This year's Belfast Festival begins with two plays offering differing views on icons and images: at the Lyric Theatre, David Pownall's Getting The Picture blends 19th-century Irish liberationism with photography, while St Anne's Cathedral hosts a production of Murder In The Cathedral which replaces the liturgical heart of T. S. Eliot's work with spasmodically malfunctioning technical gewgaws.
Pownall's play (produced in association with the Atlantic Bridges cultural organisation) takes 1845 as its historical jumping-off point, when, shortly before his death, the former American president, Andrew Jackson, sat for the pioneering photographer Matthew Brady. With this, the playwright interweaves a visit from a young Ulsterwoman, intent on persuading Jackson to support Daniel O'Connell's Repeal movement; and the constant petitioning of Jackson's black housekeeper to free from slavery his children by her.
Will Hargreaves's design makes the play's motifs visually explicit, ranging blank picture frames against opaque windows, and dominating the upstage area with a huge frame, within which are projected various photographic images - and through which young Sorcha Kinlock (Jasmin Russell) enters. Jackson is an icon: his support for the O'Connellites would put pressure on the British, his daguerreotyped image in Brady's New York window brings in extra custom – but how can the image of such a liberator be reconciled with Jackson's unyielding status as a slave-owner?
Eoin O'Callaghan's production does not falter at Pownall's sporadic over-writing. Chris Crooks rumbles nicely as the elder statesman, and if Micéal McBrian is a little monochrome as Brady, Russell moves confidently beyond her early principal boyishness as Sorcha.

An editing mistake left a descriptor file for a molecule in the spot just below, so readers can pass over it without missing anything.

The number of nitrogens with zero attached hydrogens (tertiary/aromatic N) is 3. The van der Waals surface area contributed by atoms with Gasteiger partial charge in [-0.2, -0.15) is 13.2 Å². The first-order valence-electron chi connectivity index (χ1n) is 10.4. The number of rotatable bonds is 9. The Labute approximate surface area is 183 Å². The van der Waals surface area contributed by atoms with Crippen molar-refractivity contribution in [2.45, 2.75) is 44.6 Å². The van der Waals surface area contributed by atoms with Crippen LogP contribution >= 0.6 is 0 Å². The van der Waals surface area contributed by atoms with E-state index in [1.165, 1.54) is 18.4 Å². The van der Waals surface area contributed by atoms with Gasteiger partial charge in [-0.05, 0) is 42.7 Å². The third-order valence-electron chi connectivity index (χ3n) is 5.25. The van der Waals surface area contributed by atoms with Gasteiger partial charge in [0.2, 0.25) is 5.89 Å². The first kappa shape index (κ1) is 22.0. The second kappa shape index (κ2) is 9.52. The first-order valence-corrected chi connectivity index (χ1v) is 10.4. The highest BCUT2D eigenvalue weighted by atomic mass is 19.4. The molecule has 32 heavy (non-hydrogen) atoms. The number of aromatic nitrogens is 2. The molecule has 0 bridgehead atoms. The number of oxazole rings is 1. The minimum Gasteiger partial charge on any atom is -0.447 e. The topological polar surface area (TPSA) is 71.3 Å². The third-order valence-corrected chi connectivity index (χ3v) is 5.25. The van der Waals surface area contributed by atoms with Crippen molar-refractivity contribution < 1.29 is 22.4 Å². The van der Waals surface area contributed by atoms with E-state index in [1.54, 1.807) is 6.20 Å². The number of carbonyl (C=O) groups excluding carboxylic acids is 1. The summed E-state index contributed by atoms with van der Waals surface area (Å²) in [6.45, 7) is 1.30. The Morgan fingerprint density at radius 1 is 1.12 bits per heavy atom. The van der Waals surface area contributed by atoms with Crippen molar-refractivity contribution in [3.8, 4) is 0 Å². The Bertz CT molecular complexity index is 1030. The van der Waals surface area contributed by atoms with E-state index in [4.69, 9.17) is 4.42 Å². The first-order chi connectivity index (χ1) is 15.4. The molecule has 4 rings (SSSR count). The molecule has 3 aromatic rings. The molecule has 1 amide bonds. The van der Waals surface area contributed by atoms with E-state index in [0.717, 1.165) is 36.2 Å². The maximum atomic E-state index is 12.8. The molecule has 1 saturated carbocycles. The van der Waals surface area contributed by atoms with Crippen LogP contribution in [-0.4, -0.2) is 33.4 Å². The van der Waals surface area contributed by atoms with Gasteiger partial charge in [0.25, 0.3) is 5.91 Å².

Although it was completed relatively recently, St Anne's Cathedral is not architecturally modern; its majestic stone cavern is setting in keeping with the high-Anglican stateliness of Murder In The Cathedral. All things considered, it may not have been advisable for director Michael Poynor to stand his principal actors on mobile tubular-steel pulpits to be wheeled around by cowled, white-masked supernumeraries. Nor, having made that decision, to be unable to afford or accommodate enough of these monstrosities, so that some of the actors have to be left out of climactic confrontation scenes; nor to affix thereto badly focused lights, which inconsistently illuminate either the actors' faces or the cathedral's vaulting. The similarly malfunctioning radio microphones which caused one performer to corpse on Wednesday night were the icing on the mechanical cake. And I haven't even mentioned the acting.
Poynor might be trying to make the point that this story of Becket is removed from modern religious experience, or that those who propel the action are not the antagonists we see immediately before us. Alternatively, he may have believed that this ridiculous gimmickry would be impressive in itself. Whichever interpretation may be true, he is sorely mistaken. Ulster Theatre Company seems to contain elements of training, youth, am-dram and semi-pro work; however, neither play nor programme mentions this. Consequently, this production must be judged entirely by the standards of an international arts festival: by those standards, it is woefully inadequate.
Written for the Financial Times.
Copyright © Ian Shuttleworth; all rights reserved.
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